Tuesday, June 22, 2010

Coming to terms, part I

Hooray, OCVN classes are over!  Saturday was test and "graduation" day.  Everyone in our class passed (no surprises there - we were a pretty bright bunch, wink, wink!), so now all we have to do is get out there and volunteer and share our love and knowledge of nature with others.  And I look forward to getting back to sharing my love and knowledge of nature with YOU via this very neglected blog.  It may take a while to get back in the swing of things, so bear with me for a bit.

I've been agonizing over this particular post for days.  The main content has been steeping in my mind for about a week, but technicalities have slowed me down in getting it posted.  More about that in my next post.

I learned many new things during my 40+ hours of classroom and field time for OCVN, including lots of new terminology.  In addition to being a nature nerd, I'm also a word nerd.  I love words, and knowing what they mean (much like knowing the names of certain birds, flowers, butterflies, etc... but that's a topic for another post).  Today I'm going to share with you a set of terms that really piqued my interest because the words are so unique and new to me.

The first set is saprophyte and parasite (or saprophytic and parasitic).  I'm sure you already recognize the word parasite, but have you heard of a saprophyte?  That was a new one on me.  I learned about these words in relation to plants when we came across many examples of a particular plant during one of our hikes:


A discussion ensued as to whether this was a flower or perhaps some kind of fungi.  After all, flowers usually have some green in them, right?  Well, not all of them.  Indian Pipe (Monotropa uniflora) is indeed a flower, but it's not green because it has no chlorophyll.  Since it has no chlorophyll, it cannot photosynthesize, so it cannot produce its own energy (or "food").  As a result, it has to get its energy from somewhere else.  Enter the term "saprophyte," which refers to an organism that gets its nourishment from dead or decaying organic material

By contrast, a "parasite" is an organism that obtains its nourishment from living material, often to the detriment and harm of the host from which it is taking energy.   This is a flower I happened upon a number of years ago:


At the time I was sure it was some kind of fungi, and I recall searching for "pinecone mushroom" and coming up empty-handed.  I was delighted to finally stumble upon it in my Audubon wildflower field guide one day as I was flipping through the photo plates, and was thus able to identify it as Squawroot (Conopholis americana).  This is a parasitic flower that gets its nourishment from oak trees.  Several other plants in this parasitic family (the Broomrape family) include Beechdrops (host: Beech trees) and Naked Broomrape (host: various, including asters and clovers), neither of which I have encountered in person.  In case you are wondering about the rather violent-sounding family name, it is in reference to what could be considered the "violent" parasitic nature of some plants within the family on certain shrubs in the pea family known as "brooms."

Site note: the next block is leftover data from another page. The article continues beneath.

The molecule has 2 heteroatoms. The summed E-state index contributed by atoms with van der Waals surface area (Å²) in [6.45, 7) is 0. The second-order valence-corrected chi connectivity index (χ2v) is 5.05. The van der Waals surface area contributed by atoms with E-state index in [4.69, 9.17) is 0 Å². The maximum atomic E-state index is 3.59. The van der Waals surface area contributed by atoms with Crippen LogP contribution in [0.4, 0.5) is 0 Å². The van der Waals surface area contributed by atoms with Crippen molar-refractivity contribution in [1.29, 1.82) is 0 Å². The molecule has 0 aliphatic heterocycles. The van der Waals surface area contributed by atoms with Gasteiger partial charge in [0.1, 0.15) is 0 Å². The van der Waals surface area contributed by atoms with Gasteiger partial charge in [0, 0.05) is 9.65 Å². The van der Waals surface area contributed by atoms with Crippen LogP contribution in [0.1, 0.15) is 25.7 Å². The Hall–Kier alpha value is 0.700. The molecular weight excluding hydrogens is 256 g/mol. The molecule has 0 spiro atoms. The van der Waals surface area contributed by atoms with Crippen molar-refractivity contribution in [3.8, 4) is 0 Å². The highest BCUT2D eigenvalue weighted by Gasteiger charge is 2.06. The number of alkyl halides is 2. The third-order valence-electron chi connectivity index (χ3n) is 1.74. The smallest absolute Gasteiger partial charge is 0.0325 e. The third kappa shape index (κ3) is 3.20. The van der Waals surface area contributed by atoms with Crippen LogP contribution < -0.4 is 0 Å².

Lest you think that these terms can only be applied to plants, I came across an interesting example of these types of organisms in the animal kingdom: vultures are saprophytes and tapeworms are parasites.

In my next post we'll look at a set of terms that deals with reproductive strategies.

10 comments:

ksdoolittle said...

Excellent, excellent, excellent explanation!!! You are going to make an awesome sharer of nature!!
`karen

Heather said...

Karen - Awwww... thank you!

Kay said...

Interesting, Heather! I didn't know the term saphrophyte though I am always fascinated with our vultures, caracaras, and other birds that live off dead things (I wonder if a caracara is a saphrophyte since it also eats live lizards, snakes, etc. It's only a part-time scavenger.) I also wonder about the term since "-phyte" usually means plant. I too love words as well as nature--I'm so glad to have found your neat blog!

Heather said...

Kay - Thank you for your visit. Your point about "-phyte" meaning "plant" is right on, and after further investigation, I'm going to disqualify that statement about vultures being saprophytes. I will correct the text within the post when I get a chance. Thank you so much for your input!

Steve Willson said...

Congratulations on successfully completing your course. I'll be looking for you on the lecture circuit.

I'm still waiting for the release of your Heather's Guide to Native Plant Seedlings. I've left a hole for it on my bookshelf.

MaineBirder said...

Congrats on passing the OCVN classes!

Wonderful, informative post and photos!

Heather said...

Steve - Thank you! I see you haven't forgot about the seedling field guide. If I ever get around to it, I won't be able to do it alone, so you could expect a request for your assistance and expertise!

John - Thank you so much. Glad you enjoyed it!

The Early Birder said...

I've been away for a while so belated congratulations on graduating AND teaching me something new. Cheers FAB.

Monika said...

I didn't know saprophytes only lived off dead and decaying material - thanks for that! I also have been misguided and looking in mushroom books for white/brown flowers. On my recent trip to Alaska I saw the northern groundcone which looks a lot like your squawroot.

Heather said...

Monika - I have to correct my terminology in this post (I think I actually need to say saprotroph rather than saporphyte, so...) Yes, I've seen pictures of the groundcone, very similar. Looks like you had an absolutely fantastic time in Alaska!